Please read my review on parts I and II here.
The documentary reconvenes by welcoming “the New Marilyn Monroe” and her venture with Marilyn Monroe Productions, a topic I feel is regularly missed within many documentaries about Marilyn’s life. And it was an IMPORTANT one! This was the year Marilyn had started to feel like she came into her own and it’s gratifying to see this mentioned.
However, with all good things come a few mistakes. Namely, Angelica Jade Bastien, like many others, act that Marilyn’s production company was a shocking ideology in the 1950s. However, it wasn’t. Marilyn was in a long line of female-owned production companies (along with Doris Day and Joan Fontain as well as many others), who in turn probably were more successful in their film making ventures. This isn’t to put Marilyn down but to say women didn’t make their own movies is an insult to the women who did just that. Hardly the feminist message which is trying to be drawn. I don’t think there would’ve been anything wrong to put her next to these talents. It was still a brave thing to do, considering she was still under contract with Fox.
By part 3, I quickly became bored bashing of Daryl Zanuck… Are we still talking about this guy? Yeah, he wasn’t a particularly nice person however, he did get Marilyn her contract and she did work for him. Marilyn had done exceedingly well on the back of these roles, and that is what Zanuck was there to do – create movies that brought profit for the studio. Luckily, I found the exploration of Marilyn’s time in New York comforting and revitalising and it was so lovely to see Sam Shaw’s daughters discuss Marilyn. It’s new for me to actually see them in a documentary as I, and many others, are so used to seeing the same old faces saying the same old things.
For example, I constantly cringe when I hear the story of Marilyn’s friendship with Ella Fitzgerald. Ella was a jazz singer whom Marilyn had loved since taking singing lessons with Phil Moore in the early 1950s. However, it is told as if Marilyn only discovered her music when she lived a free life in New York, representing Marilyn’s life in Los Angeles like some sort of prison. I am grateful to Sarah Churchwell for stating that Mocambo DID have black performers and the reason for her not being wanted at the club was more down to her not being glamourous or “beautiful” enough. However, Marilyn DID NOT go to Mocambo for both shows. The performances were reported and there is nothing that says Marilyn Monroe was ever in attendance.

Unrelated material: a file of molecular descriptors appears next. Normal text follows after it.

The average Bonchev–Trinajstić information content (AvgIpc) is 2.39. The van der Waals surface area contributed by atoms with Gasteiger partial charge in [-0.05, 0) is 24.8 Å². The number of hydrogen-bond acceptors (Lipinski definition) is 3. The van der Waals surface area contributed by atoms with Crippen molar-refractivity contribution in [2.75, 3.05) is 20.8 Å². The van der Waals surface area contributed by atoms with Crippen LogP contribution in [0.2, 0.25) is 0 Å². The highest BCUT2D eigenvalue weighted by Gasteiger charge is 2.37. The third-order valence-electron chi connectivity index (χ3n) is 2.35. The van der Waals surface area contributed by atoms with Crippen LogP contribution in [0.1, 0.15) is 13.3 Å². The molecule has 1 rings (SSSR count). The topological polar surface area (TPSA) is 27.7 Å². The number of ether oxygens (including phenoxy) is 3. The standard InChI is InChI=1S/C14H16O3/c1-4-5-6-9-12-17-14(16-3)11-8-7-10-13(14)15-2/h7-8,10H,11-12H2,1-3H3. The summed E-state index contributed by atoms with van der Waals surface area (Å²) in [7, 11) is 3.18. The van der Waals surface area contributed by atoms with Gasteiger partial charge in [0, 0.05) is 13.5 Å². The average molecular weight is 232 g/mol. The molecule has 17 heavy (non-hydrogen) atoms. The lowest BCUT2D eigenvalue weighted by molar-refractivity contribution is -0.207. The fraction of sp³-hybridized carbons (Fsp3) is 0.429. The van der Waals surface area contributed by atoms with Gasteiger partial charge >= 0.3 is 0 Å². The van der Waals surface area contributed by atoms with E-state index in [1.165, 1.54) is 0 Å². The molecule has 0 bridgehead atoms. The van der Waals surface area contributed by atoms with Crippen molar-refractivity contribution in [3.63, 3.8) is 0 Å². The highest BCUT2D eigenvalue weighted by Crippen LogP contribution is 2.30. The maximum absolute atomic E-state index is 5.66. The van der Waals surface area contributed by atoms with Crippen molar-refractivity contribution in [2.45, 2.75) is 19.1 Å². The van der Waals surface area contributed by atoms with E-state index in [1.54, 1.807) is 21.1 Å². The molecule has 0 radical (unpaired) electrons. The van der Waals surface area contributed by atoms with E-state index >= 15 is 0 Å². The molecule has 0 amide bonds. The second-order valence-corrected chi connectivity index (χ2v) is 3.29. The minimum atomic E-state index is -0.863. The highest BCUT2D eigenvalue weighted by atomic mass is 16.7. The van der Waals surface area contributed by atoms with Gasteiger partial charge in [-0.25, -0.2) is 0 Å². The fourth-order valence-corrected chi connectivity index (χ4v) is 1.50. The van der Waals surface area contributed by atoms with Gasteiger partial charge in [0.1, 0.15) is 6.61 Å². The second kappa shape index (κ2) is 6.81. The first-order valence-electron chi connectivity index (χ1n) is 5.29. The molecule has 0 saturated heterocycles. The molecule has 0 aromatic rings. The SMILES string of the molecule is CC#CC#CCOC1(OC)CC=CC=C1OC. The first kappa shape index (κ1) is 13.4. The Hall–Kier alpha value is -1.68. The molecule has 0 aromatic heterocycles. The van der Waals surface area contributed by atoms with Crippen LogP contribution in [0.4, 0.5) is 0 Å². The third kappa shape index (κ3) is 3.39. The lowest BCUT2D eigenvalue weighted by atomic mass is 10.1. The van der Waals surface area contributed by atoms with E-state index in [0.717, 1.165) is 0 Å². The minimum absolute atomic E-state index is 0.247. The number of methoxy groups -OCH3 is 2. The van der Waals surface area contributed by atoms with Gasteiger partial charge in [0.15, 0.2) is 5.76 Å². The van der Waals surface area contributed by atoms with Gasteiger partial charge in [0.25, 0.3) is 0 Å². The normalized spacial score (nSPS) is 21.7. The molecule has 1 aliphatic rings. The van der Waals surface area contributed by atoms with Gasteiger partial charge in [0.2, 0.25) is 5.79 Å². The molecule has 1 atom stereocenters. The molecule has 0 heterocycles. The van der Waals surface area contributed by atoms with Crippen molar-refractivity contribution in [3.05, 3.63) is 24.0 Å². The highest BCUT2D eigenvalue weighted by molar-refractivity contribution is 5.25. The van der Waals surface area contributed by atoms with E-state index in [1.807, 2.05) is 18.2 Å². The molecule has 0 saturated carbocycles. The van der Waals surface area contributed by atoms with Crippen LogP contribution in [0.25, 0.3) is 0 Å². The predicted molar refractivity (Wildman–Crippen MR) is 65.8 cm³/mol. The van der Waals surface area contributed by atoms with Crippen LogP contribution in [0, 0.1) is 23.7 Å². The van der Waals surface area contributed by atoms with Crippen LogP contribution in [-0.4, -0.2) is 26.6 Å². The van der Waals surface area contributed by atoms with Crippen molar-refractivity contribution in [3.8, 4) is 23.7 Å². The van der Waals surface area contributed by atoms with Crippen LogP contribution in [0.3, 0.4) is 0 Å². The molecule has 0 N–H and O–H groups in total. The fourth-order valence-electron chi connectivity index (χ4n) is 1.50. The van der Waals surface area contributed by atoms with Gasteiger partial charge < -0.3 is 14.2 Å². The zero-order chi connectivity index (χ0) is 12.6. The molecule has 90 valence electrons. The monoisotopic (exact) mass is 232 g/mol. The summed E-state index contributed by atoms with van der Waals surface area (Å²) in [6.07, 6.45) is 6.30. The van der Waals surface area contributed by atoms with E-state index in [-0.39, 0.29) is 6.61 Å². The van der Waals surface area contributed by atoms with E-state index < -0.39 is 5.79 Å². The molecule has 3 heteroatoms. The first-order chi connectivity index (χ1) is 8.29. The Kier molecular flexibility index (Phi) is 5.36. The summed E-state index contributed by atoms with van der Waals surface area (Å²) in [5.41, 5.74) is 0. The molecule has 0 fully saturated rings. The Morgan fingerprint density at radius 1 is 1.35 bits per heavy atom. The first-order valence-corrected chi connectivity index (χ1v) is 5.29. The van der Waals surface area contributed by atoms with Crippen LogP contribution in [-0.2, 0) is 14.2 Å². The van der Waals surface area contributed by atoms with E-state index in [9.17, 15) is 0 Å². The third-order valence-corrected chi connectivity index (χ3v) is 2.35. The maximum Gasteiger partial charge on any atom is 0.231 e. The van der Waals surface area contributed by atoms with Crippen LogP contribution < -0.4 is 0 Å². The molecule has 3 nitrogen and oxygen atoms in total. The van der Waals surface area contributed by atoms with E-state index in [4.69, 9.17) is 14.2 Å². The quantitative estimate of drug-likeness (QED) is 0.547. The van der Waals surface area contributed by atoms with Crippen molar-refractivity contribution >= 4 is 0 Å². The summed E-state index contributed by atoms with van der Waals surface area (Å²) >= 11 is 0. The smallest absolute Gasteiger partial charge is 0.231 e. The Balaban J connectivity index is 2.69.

The idea that Marilyn was best friends with Ella Fitzgerald at the peak of the Civil Rights Movement is mere fantasy. She wasn’t showing her face with Ella as a stand against racism. She just treated Ella like a human being and someone she admired. They knew each other but they weren’t close friends. Marilyn was also friends with Sammy Davis Jr. but that wasn’t considered as being a part of her civil rights advocacy, so why should this? Marilyn was not a racist, nor was she trying to be Rosa Parks. Marilyn discussed civil rights but instead, a new ideology is created to fit this portrayal.
When analysing Bus Stop it’s highlighted that this was her first dramatic role… Ummm? Shall we forget two even better films, Don’t Bother to Knock and Niagara? Okay, never mind. It is however fab that they don’t claim Bus Stop to be a Marilyn Monroe Productions film, because it wasn’t, The Prince and the Showgirl was. This leads me onto more male-bashing *yawn*. I’m not the biggest fan of Laurence Olivier or how he acted towards Marilyn but I understand his frustration. BUT he wasn’t the terrible portrait of a man that is painted here, he was just thrown into a new world of directing a film, with an actress who was very hard work. The result was an amazing performance by Marilyn in a very mediocre movie.
Why they didn’t feature Michelle Morgan to discuss more on Marilyn’s time in England and her relationship with Olivier is a mystery to me. They missed a trick here. This is literally her forte. The information we would’ve got would be not only insightful BUT factual.
The part we have all been dreading… The last few years of Marilyn’s life are shrouded in a conspiracy so I clenched my teeth and dove into the final years of Marilyn’s life expecting the worst. Luckily, it wasn’t that bad!
From out of nowhere Marilyn’s tale jumps from Some Like It Hot, her miscarriage in 1958 to The Misfits.
Wait… Did they skip a whole section of Marilyn’s life? Where is the discussion of Let’s Make Love? What about her affair with Yves Montand?
Yeah, they did. There is no mention of either at all. Is this a documentary of Marilyn’s life or are we just trying to change Marilyn’s history to preserve this image that Marilyn was perfect when, putting it bluntly, she was far from it? She was a human being who made very human choices and errors. There is nothing wrong with that. So why pretend these qualities didn’t exist?
Thus, we go from 1959 (very briefly) straight to 1961 (again, briefly)
It’s mentioned that Marilyn went to the hospital to seek help due to self-awareness, which I personally would disagree with. Marilyn sought psychoanalysis on the basis of other people’s recommendations (namely to help her with studying at the Actor’s Studio with Lee Strasberg). As with a lot of people in her life, she became reliant on both the Strasbergs and her doctors. Her treatment at Payne Whitney was not sought after in the name of self-awareness. She did it because she trusted her doctor. And her doctor was wrong (my opinion).
As recorded in the documentary she is locked in a cell on a psychiatric ward which, some fans disagree, I don’t think would ever have helped her. Many believe Marilyn would’ve lived should she have stayed there. I believe this did and would have made her anxiety and mental health worse.